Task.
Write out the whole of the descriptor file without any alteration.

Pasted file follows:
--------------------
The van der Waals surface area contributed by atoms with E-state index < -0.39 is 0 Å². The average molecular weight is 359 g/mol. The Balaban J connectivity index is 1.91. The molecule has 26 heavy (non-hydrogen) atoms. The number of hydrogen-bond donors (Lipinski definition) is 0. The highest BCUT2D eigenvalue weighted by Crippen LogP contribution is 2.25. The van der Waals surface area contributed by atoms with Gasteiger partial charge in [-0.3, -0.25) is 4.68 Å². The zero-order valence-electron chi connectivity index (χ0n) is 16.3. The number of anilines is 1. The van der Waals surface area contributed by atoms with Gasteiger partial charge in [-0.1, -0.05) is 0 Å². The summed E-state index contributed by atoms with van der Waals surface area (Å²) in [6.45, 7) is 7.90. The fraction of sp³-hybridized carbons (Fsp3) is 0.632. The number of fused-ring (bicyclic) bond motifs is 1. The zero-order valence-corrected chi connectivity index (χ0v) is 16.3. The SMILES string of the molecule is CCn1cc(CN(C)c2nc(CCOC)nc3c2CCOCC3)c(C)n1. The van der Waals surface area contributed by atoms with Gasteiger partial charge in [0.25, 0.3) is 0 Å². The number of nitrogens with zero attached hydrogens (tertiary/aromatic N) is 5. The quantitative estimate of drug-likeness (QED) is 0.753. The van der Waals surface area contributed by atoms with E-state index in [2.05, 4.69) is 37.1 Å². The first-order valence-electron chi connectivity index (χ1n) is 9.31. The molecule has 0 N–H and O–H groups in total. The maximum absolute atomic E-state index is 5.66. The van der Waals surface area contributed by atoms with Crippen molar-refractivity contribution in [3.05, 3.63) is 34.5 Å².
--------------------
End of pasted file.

The van der Waals surface area contributed by atoms with E-state index < -0.39 is 0 Å². The average molecular weight is 359 g/mol. The Balaban J connectivity index is 1.91. The molecule has 26 heavy (non-hydrogen) atoms. The number of hydrogen-bond donors (Lipinski definition) is 0. The highest BCUT2D eigenvalue weighted by Crippen LogP contribution is 2.25. The van der Waals surface area contributed by atoms with Gasteiger partial charge in [-0.3, -0.25) is 4.68 Å². The zero-order valence-electron chi connectivity index (χ0n) is 16.3. The number of anilines is 1. The van der Waals surface area contributed by atoms with Gasteiger partial charge in [-0.1, -0.05) is 0 Å². The summed E-state index contributed by atoms with van der Waals surface area (Å²) in [6.45, 7) is 7.90. The fraction of sp³-hybridized carbons (Fsp3) is 0.632. The number of fused-ring (bicyclic) bond motifs is 1. The zero-order valence-corrected chi connectivity index (χ0v) is 16.3. The SMILES string of the molecule is CCn1cc(CN(C)c2nc(CCOC)nc3c2CCOCC3)c(C)n1. The van der Waals surface area contributed by atoms with Gasteiger partial charge in [0.25, 0.3) is 0 Å². The number of nitrogens with zero attached hydrogens (tertiary/aromatic N) is 5. The quantitative estimate of drug-likeness (QED) is 0.753. The van der Waals surface area contributed by atoms with E-state index in [2.05, 4.69) is 37.1 Å². The first-order valence-electron chi connectivity index (χ1n) is 9.31. The molecule has 0 N–H and O–H groups in total. The maximum absolute atomic E-state index is 5.66. The van der Waals surface area contributed by atoms with Crippen molar-refractivity contribution in [3.05, 3.63) is 34.5 Å².